Fig. 5
Effects of Co-Cr-Mo alloy particles on protein production of pro-inflammatory cytokines; (A) IL-6 and (B) TNFα, in MLO-Y4 cells. After particle treatment, supernatants were collected for Luminex assays. Mean values ± SD (n = 6) are represented. ...

TNFα production

Addition of Co-Cr-Mo alloy particles (10 particles per cell) to the culture significantly increased TNFα production, after 24 hr (Fig. 5B). TNFα concentration in the media of Co-Cr-Mo alloy particle group was 13.03 ± 1.61 pg/ ml while it was under the detection limit in the control group.

Caspase 3, 7 activity

MLO-Y4 cells treated with Co-Cr-Mo alloy particles at a ratio of 1:10 demonstrated nearly 90% increase in activated caspase 3, 7 after 24 hr, which was significantly higher than the level of activated caspase 3, 7 in the control (p < 0.001) (Fig. 6). In addition, exposure to anti-TNFα antibody, a specific neutralizing antibody for TNFα, significantly reduced the level of activated caspase 3, 7 by 40% (Fig. 6).

Fig. 6
Effects of Co-Cr-Mo alloy particles on apoptosis in MLO-Y4 cells and the role of neutralizing antibody which targets TNFα. Apoptosis was measured by means of increase in caspase 3, 7 activity. Mean values ± SD (n = 4) are represented. ...


The results of the present study support our hypothesis that metal implant debris can induce the production of pro-inflammatory cytokines, IL-6 and TNFα in osteocytes. In addition, we also report that Co-Cr-Mo alloy particles activate apoptosis in osteocytes/MLO-Y4 cells and this activation is, in part, regulated by TNFα. This is the first report to show that Co-Cr-Mo alloy particles have a direct effect on increasing TNFα gene expression and protein secretion in osteocytes/ MLO-Y4 cells, in vitro. The present study supports a new potential role of osteocytes in implant loosening since it has been reported that osteocytes residing near the implant surface are in direct contact with the implant via the canalicular system, [32] which links the osteocyte lacunae with the peri-implant surface.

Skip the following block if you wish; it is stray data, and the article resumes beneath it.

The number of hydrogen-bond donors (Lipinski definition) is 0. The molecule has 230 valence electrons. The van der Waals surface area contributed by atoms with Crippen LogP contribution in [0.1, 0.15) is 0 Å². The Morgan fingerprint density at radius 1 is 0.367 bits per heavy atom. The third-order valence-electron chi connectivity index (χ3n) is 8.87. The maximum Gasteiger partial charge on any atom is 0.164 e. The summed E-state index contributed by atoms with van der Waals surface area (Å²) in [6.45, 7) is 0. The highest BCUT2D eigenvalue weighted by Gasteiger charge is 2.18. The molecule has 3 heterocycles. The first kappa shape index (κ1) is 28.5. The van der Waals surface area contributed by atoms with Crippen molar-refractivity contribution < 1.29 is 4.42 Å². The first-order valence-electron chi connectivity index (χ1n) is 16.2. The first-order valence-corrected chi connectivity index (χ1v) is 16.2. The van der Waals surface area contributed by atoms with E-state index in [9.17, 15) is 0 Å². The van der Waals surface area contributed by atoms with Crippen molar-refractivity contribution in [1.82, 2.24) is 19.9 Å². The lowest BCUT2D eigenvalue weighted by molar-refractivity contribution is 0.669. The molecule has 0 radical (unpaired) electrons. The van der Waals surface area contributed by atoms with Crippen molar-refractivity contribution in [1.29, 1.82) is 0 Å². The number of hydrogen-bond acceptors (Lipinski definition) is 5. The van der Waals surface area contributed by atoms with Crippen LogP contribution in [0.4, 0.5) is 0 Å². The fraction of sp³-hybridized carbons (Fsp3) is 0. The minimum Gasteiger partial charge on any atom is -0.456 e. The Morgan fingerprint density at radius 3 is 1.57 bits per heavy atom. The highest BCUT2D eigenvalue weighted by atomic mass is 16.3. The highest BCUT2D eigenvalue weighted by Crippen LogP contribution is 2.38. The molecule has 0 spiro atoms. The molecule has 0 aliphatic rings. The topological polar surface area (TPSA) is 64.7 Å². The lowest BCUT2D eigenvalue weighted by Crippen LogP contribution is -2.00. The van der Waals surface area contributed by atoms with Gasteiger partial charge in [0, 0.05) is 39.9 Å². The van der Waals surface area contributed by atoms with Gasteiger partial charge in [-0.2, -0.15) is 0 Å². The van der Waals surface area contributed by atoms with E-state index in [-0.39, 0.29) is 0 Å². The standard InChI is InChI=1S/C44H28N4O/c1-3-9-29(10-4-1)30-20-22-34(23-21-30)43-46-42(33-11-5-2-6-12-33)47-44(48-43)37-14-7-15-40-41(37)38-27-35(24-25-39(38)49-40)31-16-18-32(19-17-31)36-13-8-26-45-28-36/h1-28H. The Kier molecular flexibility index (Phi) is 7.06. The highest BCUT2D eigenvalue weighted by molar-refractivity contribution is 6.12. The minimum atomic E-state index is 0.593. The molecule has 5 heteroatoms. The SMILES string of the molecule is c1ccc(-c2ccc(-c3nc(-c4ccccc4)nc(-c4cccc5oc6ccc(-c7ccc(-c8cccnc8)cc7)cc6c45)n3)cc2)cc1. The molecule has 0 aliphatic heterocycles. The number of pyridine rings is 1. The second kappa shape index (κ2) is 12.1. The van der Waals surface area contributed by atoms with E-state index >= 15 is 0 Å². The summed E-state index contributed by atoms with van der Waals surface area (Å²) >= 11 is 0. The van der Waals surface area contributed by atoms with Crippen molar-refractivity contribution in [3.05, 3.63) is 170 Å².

Upregulation of the TNFα gene was observed at 3 and 6 hr after dosing with 10 Co-Cr-Mo alloy particles per cell. At a lower dose of 1 particle per cell the expression level for TNFa did not change. Thus Co-Cr-Mo alloy particles appear to stimulate osteocytes in a dose-dependent manner. This dose-dependent effect of Co-Cr-Mo alloy particles is well accepted for macrophages where 10:1 Co-Cr-Mo alloy particles per cell have been shown to maximally induce IL-1β secretion while lower (5:1 particles per cell) and much higher (20:1 particles per cell) doses did not, in human monocytes (where the size of particles are approximately 1–5microns in diameter. [4] The studies using RNA and protein inhibitors indicated that the up-regulation of TNFα by Co-Cr-Mo alloy particles is regulated by an intracellular transcriptional pathway and is independent of de novo protein synthesis. Our protein secretion data further supports the gene expression results by detecting TNFα only in the Co-Cr-Mo alloy particle treated group.

To date, substantial progress has been made to understand the mechanisms of aseptic loosening. [13, 15, 16, 37] Pro-inflammatory cytokines induced in response to wear particles are responsible for the downstream processes leading to osteolysis. [15] TNFα, a central pro-inflammatory cytokines mediating osteolysis is up-regulated during aseptic loosening. [12, 14, 31, 43] Studies utilizing transgenic mice that lack TNFα signaling found that those mice were partially protected from particle-induced osteolysis in the calvaria model. [25, 28] In addition, genetic or pharmaceutical blockade of TNFα inhibited both osteoclast differentiation and osteolysis induced by wear particles in the murine calvaria model. [7, 8] Moreover, contribution of natural variance within the promoter region of the TNFα gene to the risk of osteolysis has been reported. [41]